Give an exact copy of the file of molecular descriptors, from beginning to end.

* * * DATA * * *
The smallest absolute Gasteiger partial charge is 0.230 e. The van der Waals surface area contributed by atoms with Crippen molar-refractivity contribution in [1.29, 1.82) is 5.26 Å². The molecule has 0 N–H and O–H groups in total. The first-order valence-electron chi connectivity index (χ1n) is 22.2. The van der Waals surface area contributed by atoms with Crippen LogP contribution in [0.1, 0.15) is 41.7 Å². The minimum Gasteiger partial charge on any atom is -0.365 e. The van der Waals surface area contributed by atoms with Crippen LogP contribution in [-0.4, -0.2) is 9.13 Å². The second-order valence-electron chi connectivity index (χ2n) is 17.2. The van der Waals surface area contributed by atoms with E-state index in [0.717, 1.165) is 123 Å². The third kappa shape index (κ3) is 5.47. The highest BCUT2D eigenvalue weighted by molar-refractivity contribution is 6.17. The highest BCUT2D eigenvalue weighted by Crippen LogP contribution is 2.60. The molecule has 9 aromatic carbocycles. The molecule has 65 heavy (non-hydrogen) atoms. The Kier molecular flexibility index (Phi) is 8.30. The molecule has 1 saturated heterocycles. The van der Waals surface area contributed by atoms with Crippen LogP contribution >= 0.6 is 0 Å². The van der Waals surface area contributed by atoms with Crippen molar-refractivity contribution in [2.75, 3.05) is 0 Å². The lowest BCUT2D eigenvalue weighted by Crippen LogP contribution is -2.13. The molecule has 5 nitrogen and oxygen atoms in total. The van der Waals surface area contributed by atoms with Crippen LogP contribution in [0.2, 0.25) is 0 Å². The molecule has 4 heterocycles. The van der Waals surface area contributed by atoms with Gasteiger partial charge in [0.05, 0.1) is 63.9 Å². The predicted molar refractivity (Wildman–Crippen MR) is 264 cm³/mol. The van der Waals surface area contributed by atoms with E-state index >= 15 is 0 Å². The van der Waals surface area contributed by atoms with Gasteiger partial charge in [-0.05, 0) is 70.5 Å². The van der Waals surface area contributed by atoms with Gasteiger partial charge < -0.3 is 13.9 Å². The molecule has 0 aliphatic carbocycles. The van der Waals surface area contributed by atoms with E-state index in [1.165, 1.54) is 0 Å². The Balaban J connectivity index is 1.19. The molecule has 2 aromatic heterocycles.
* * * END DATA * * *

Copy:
The smallest absolute Gasteiger partial charge is 0.230 e. The van der Waals surface area contributed by atoms with Crippen molar-refractivity contribution in [1.29, 1.82) is 5.26 Å². The molecule has 0 N–H and O–H groups in total. The first-order valence-electron chi connectivity index (χ1n) is 22.2. The van der Waals surface area contributed by atoms with Crippen LogP contribution in [0.1, 0.15) is 41.7 Å². The minimum Gasteiger partial charge on any atom is -0.365 e. The van der Waals surface area contributed by atoms with Crippen LogP contribution in [-0.4, -0.2) is 9.13 Å². The second-order valence-electron chi connectivity index (χ2n) is 17.2. The van der Waals surface area contributed by atoms with E-state index in [0.717, 1.165) is 123 Å². The third kappa shape index (κ3) is 5.47. The highest BCUT2D eigenvalue weighted by molar-refractivity contribution is 6.17. The highest BCUT2D eigenvalue weighted by Crippen LogP contribution is 2.60. The molecule has 9 aromatic carbocycles. The molecule has 65 heavy (non-hydrogen) atoms. The Kier molecular flexibility index (Phi) is 8.30. The molecule has 1 saturated heterocycles. The van der Waals surface area contributed by atoms with Crippen LogP contribution >= 0.6 is 0 Å². The van der Waals surface area contributed by atoms with Crippen molar-refractivity contribution in [2.75, 3.05) is 0 Å². The lowest BCUT2D eigenvalue weighted by Crippen LogP contribution is -2.13. The molecule has 5 nitrogen and oxygen atoms in total. The van der Waals surface area contributed by atoms with Crippen LogP contribution in [0.2, 0.25) is 0 Å². The molecule has 4 heterocycles. The van der Waals surface area contributed by atoms with Gasteiger partial charge in [0.05, 0.1) is 63.9 Å². The predicted molar refractivity (Wildman–Crippen MR) is 264 cm³/mol. The van der Waals surface area contributed by atoms with E-state index >= 15 is 0 Å². The van der Waals surface area contributed by atoms with Gasteiger partial charge in [-0.05, 0) is 70.5 Å². The van der Waals surface area contributed by atoms with Gasteiger partial charge < -0.3 is 13.9 Å². The molecule has 0 aliphatic carbocycles. The van der Waals surface area contributed by atoms with E-state index in [1.165, 1.54) is 0 Å². The Balaban J connectivity index is 1.19. The molecule has 2 aromatic heterocycles.